“Why do you support dyslexia?” “Would someone needing support with depression feel comfortable joining an autism support group?” These sort of questions have come up a few times since the NPAA launched back in October 2015.
There are several reasons why a support group with “autism” in its name supports conditions which, on the face of it, have little to do with autism. At the time of our launch (and still the case at the time of writing) there was no dedicated national support body for dyslexic police officers and staff, or indeed any of the other ‘invisible’ conditions we support – dyspraxia, ADHD, depression and other forms of mental illness, and so on. In theory, any police employee needing support with a disability or illness should be able to approach their Force Disability Support Network; however not all Forces have DSNs, something which the Disabled Police Association – with whom we work closely – is striving to change. Of those that do, not all are set up to cater for specific conditions, with some DSNs tending to focus on matters of policy such as provision of reasonable adjustments, medical retirement and deployability. Police personnel affected by hidden conditions may have to contend with stigma and lack of understanding along with the practical issues caused by their condition (more on this in a moment), and can find themselves sharing greater commonality with the transgender and Gypsy Roma Traveller communities than with officers and staff affected by physical disabilities.
Secondly, as we provide national support through our web forum, why not open it up to talking about other conditions too? The most popular web forums tend to cover many subjects tangential to the forum’s official purpose – for instance, the Digital Spy forum officially covers TV shows, but hosts lively debates on many other subjects linked to media and technology – computers, mobile phones, music, politics etc. (Our web forum has a folder for general chat where members can discuss pretty much anything they like.) Any police officer or member of staff needing help with any condition, whether or not they are affected by autism themselves, can register anonymously on our forum and start a discussion, all in confidence. This is an interesting mash-up of two conflicting cultures – that of the police service, which is still quite conservative, proscriptive and slow to respond to change, and online culture which tends to find its own use for things and where new ideas can spread and take hold in a matter of hours.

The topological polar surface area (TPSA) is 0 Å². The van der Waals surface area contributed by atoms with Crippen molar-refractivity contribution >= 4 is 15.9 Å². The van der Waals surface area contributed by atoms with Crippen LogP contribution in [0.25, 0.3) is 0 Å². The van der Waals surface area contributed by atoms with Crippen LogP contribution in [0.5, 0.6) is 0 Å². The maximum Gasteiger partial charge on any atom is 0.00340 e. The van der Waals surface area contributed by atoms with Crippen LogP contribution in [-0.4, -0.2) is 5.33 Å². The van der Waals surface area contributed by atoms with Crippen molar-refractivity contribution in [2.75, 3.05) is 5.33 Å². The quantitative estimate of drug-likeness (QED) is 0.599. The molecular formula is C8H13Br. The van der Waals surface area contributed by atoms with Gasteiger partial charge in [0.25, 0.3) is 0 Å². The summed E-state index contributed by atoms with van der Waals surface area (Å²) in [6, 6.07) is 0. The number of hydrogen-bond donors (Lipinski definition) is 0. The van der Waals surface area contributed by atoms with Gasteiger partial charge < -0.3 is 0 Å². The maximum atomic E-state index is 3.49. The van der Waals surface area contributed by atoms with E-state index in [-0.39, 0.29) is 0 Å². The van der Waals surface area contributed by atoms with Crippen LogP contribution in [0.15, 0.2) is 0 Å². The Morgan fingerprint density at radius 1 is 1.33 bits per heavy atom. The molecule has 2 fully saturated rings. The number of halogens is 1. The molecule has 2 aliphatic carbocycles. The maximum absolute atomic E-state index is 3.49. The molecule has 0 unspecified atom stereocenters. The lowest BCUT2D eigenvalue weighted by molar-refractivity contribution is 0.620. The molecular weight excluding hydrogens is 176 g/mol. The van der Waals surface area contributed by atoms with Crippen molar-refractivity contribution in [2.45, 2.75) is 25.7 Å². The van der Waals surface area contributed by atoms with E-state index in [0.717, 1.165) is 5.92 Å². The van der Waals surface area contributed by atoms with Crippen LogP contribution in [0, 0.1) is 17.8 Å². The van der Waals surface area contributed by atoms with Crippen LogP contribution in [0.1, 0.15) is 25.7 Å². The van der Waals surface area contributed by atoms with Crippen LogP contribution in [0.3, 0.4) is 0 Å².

Although conditions such as dyslexia and dyspraxia are not on the autistic spectrum, they have much in common with autism. To varying degrees, they all affect how the brain processes information – this is one example of the advantage of neurodiversity, as Asperger syndrome and dyslexia are synonymous with the ability to think and frame problems visually. Hidden conditions are often co-morbid, meaning that people who have one condition will often have another – for instance ADHD often crops up alongside AS, and there is a known overlap between dyslexia and dyspraxia. People with AS frequently suffer from depression at some point, probably due to the constant stress of social anxiety and sensory overload. But looking at the bigger picture, all these conditions have a stigma attached to them, particularly in a policing environment. It is still far easier for a police officer to talk about taking sick leave due to a physical injury or illness than to disclose depression as the reason for not being able to work. A question we are often asked is whether disclosing AS at work is the “right” thing to do – the implication being that disclosure may cause problems around withdrawal of career opportunities and other forms of prejudicial treatment. This is not a question that should need to be asked in 2016.
We hope that specialist groups will be set up in the future to cater for dyslexia and other hidden conditions within the police service, working alongside Disability Support Networks as we have done to provide local one-on-one support. Looking further ahead, we may also consider a name-change to something that reflects our commitment to neurodiversity as a whole, if that would better serve our members. But in the meantime, we are here for anyone who needs us. Regardless of whether it’s AS, ADHD or Arctic Monkeys you want to discuss – everyone is welcome.